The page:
How Learning Works: Seven Research-Based Principles for Smart Teaching

Front Cover
John Wiley & Sons, Apr 16, 2010 - Education - 336 pages
2 Reviews
Reviews aren't verified, but Google checks for and removes fake content when it's identified
Praise for How Learning Works

"How Learning Works is the perfect title for this excellent book. Drawing upon new research in psychology, education, and cognitive science, the authors have demystified a complex topic into clear explanations of seven powerful learning principles. Full of great ideas and practical suggestions, all based on solid research evidence, this book is essential reading for instructors at all levels who wish to improve their students' learning."
Barbara Gross Davis, assistant vice chancellor for educational development, University of California, Berkeley, and author, Tools for Teaching

"This book is a must-read for every instructor, new or experienced. Although I have been teaching for almost thirty years, as I read this book I found myself resonating with many of its ideas, and I discovered new ways of thinking about teaching."
Eugenia T. Paulus, professor of chemistry, North Hennepin Community College, and 2008 U.S. Community Colleges Professor of the Year from The Carnegie Foundation for the Advancement of Teaching and the Council for Advancement and Support of Education

"Thank you Carnegie Mellon for making accessible what has previously been inaccessible to those of us who are not learning scientists. Your focus on the essence of learning combined with concrete examples of the daily challenges of teaching and clear tactical strategies for faculty to consider is a welcome work. I will recommend this book to all my colleagues."
Catherine M. Casserly, senior partner, The Carnegie Foundation for the Advancement of Teaching

"As you read about each of the seven basic learning principles in this book, you will find advice that is grounded in learning theory, based on research evidence, relevant to college teaching, and easy to understand. The authors have extensive knowledge and experience in applying the science of learning to college teaching, and they graciously share it with you in this organized and readable book."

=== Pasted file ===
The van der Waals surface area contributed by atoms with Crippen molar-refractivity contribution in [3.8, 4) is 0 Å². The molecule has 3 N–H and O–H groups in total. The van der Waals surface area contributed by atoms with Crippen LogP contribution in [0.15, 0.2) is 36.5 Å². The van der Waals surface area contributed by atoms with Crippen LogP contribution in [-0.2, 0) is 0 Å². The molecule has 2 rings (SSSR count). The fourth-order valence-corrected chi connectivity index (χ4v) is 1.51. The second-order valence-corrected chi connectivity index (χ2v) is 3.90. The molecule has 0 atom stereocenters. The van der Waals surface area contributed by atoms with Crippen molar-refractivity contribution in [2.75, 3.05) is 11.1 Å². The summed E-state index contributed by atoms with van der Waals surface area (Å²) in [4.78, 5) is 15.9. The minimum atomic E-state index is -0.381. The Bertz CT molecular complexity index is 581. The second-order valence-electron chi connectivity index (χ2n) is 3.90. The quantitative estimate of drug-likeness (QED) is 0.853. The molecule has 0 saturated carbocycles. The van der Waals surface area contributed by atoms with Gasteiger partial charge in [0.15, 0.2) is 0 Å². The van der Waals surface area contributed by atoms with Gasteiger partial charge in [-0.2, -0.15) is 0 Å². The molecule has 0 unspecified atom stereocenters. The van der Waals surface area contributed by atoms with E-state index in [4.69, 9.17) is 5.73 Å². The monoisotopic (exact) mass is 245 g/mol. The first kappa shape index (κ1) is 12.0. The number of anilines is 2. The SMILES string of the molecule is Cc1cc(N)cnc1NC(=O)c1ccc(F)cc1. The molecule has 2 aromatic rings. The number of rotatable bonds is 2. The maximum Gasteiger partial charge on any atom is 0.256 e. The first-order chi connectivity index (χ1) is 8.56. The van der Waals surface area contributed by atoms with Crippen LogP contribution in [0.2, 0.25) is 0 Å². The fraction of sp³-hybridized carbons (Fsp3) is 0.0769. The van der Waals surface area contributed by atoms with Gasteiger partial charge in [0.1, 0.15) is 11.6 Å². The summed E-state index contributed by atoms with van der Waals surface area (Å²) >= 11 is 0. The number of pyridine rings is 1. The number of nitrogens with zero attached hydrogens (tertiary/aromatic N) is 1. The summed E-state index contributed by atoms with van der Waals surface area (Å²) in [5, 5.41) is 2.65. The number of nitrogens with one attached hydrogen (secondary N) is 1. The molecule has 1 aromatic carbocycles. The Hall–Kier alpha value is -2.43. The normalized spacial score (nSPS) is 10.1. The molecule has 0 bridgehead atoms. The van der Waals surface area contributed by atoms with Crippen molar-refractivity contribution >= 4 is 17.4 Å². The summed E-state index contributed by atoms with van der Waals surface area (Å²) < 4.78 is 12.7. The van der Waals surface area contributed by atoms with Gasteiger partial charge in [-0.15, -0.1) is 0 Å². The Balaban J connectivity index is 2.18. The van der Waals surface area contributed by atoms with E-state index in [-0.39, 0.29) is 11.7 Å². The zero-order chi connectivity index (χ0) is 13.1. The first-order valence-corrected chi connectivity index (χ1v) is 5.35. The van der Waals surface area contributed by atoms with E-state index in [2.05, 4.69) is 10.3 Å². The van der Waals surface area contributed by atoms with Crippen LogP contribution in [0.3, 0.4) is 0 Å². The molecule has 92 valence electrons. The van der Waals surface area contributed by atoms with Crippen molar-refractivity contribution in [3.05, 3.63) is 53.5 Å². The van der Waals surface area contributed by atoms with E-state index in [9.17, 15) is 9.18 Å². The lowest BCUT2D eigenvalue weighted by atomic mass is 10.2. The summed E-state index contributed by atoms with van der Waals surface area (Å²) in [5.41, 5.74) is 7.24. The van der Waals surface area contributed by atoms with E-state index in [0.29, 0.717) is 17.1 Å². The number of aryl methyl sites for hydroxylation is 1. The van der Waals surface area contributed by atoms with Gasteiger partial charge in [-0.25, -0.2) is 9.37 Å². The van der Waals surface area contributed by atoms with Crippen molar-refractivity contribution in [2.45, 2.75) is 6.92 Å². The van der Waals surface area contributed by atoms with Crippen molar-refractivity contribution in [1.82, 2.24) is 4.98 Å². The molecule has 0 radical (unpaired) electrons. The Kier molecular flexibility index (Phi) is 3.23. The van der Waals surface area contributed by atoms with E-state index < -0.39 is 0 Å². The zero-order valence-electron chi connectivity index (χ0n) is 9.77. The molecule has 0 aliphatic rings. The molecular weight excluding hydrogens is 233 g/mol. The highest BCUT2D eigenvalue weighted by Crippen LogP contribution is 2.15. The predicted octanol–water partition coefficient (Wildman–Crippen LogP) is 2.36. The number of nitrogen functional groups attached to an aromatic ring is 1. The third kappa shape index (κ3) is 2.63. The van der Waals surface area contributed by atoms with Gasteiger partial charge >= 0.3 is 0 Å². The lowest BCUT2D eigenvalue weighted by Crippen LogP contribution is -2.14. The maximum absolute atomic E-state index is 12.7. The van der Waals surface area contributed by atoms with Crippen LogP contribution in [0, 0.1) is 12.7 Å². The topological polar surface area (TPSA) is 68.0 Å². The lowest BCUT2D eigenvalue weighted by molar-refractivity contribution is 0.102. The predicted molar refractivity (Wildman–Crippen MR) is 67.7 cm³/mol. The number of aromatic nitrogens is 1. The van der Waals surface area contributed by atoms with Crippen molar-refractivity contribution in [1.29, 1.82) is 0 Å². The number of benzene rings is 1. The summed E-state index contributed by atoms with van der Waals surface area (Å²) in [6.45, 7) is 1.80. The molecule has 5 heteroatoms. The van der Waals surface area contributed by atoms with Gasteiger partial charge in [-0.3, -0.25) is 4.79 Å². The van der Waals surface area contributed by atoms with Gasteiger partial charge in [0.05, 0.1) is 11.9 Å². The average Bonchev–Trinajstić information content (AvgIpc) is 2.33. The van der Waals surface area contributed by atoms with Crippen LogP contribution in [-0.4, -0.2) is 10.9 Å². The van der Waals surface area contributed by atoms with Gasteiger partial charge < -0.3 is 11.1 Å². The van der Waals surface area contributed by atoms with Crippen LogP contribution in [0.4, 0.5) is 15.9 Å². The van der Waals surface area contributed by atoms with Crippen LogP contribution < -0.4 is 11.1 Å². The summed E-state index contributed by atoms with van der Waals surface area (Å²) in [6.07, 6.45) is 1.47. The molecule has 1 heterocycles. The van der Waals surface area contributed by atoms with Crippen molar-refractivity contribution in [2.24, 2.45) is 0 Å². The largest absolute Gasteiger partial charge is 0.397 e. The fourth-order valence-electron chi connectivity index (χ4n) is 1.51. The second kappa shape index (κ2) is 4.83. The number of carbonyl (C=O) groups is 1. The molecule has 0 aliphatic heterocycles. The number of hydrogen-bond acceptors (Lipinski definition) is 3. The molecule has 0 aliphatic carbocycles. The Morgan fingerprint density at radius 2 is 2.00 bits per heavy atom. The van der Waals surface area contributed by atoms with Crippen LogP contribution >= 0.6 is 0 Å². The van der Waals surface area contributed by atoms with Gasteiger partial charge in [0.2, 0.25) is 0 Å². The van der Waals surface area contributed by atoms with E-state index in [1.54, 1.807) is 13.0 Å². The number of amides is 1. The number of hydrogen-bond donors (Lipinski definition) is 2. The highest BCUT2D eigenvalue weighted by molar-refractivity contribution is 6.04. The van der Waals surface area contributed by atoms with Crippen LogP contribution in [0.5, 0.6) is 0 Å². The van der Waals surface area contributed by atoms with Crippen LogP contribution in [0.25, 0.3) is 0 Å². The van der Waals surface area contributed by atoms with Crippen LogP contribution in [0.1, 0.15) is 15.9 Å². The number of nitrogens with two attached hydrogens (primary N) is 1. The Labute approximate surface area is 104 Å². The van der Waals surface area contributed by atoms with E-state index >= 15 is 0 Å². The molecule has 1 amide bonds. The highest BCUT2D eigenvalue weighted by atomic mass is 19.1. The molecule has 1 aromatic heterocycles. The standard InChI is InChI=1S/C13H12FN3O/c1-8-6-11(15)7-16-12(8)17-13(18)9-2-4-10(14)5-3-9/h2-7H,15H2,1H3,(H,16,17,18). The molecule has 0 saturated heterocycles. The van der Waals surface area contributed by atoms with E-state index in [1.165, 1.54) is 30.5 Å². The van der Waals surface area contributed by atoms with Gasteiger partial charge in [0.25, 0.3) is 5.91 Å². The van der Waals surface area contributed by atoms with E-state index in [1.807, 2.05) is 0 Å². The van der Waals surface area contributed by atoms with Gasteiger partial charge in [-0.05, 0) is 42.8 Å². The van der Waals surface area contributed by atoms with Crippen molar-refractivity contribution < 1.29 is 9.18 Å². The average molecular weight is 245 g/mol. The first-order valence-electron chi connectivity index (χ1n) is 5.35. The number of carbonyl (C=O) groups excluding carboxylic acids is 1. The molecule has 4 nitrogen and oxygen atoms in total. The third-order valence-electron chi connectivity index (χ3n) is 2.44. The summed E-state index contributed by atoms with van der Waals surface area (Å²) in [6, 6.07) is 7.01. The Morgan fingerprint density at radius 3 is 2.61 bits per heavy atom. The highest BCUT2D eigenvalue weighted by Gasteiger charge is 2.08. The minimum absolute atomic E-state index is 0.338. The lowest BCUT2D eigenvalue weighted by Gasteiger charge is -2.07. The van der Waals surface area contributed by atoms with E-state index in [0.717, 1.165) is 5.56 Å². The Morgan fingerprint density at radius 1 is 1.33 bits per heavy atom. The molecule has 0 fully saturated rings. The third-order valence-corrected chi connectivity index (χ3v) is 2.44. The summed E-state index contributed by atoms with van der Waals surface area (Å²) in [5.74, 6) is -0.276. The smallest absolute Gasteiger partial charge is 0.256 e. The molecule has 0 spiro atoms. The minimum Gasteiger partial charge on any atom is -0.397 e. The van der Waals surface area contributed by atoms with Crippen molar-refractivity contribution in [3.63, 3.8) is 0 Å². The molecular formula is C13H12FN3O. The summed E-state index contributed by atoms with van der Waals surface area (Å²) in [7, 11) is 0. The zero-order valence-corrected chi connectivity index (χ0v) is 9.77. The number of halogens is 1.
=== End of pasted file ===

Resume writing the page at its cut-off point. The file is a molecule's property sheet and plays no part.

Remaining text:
From the Foreword by Richard E. Mayer, professor of psychology, University of California, Santa Barbara; coauthor, e-Learning and the Science of Instruction; and author, Multimedia Learning


What people are saying - Write a review

Reviews aren't verified, but Google checks for and removes fake content when it's identified

LibraryThing Review

User Review  - aevaughn - LibraryThing

This book is full of examples of how things can go wrong in the classroom or how things go differently than what a teacher expects when using an approach. It also offers a variety of techniques for ... Read full review

LibraryThing Review

User Review  - winterdragon - LibraryThing

I'm not entirely sure if this book seemed repetitive because of the great teachers I have had at my undergrad and graduate institutions or the fact that I grew up around teachers and all they talked ... Read full review


Introduction Bridging Learning Research and Teaching
1 Qualities of Prior Knowledge That Help
How Does the Way Students Organize Knowledge
1 Differences in How Experts and Novices
What Factors Motivate Students to Learn?
1 Impact ofValue and Expectancy
2 Interactive Effects of Environment Efficacy
How Do Students Develop Mastery?
1 Interactive Effect of Student Development
How Do Students Become SelfDirected Learners?
1 Cycle of SelfDirected Learning
Conclusion Applying the Seven Principles to Ourselves
Figure B 1 Sample Concept Map
4 Senior Design Project Rubric

1 Elements of Mastery
What Kinds of Practice and Feedback Enhance
1 Cycle of Practice and Feedback
2 Unequal Effects of Practice on Performance
Why Do Student Development and Course Climate
What Are Learning Objectives and
Exhibit F 1 Sample Exam Wrapper
Appendix H What Is Reader ResponsePeer Review
Name Index

Other editions - View all

Common terms and phrases

About the author (2010)

Susan A. Ambrose is Vice Provost for Teaching and Learning and Professor of Education at Northeastern University in Boston, Massachusetts.

Michael W. Bridges is director of faculty development at UPMC St. Margaret Hospital in Pittsburgh, Pennsylvania.

Michele DiPietro is associate director for graduate programs at the Eberly Center and instructor in the Department of Statistics at Carnegie Mellon.

Marsha C. Lovett is associate director for faculty development at the Eberly Center and associate teaching professor in the Department of Psychology at Carnegie Mellon.

Marie K. Norman is a teaching consultant and research associate at the Eberly Center and adjunct professor of anthropology at Carnegie Mellon.

The Eberly Center for Teaching Excellence at Carnegie Mellon University was created in 1982 with a mission to distill the research on learning for faculty and graduate students and to collaborate with them to design and implement meaningful educational experiences. The center's work is based on the idea that combining the science and art of teaching empowers college faculty to create the conditions for students to learn and, through this learning, transform their world.

Bibliographic information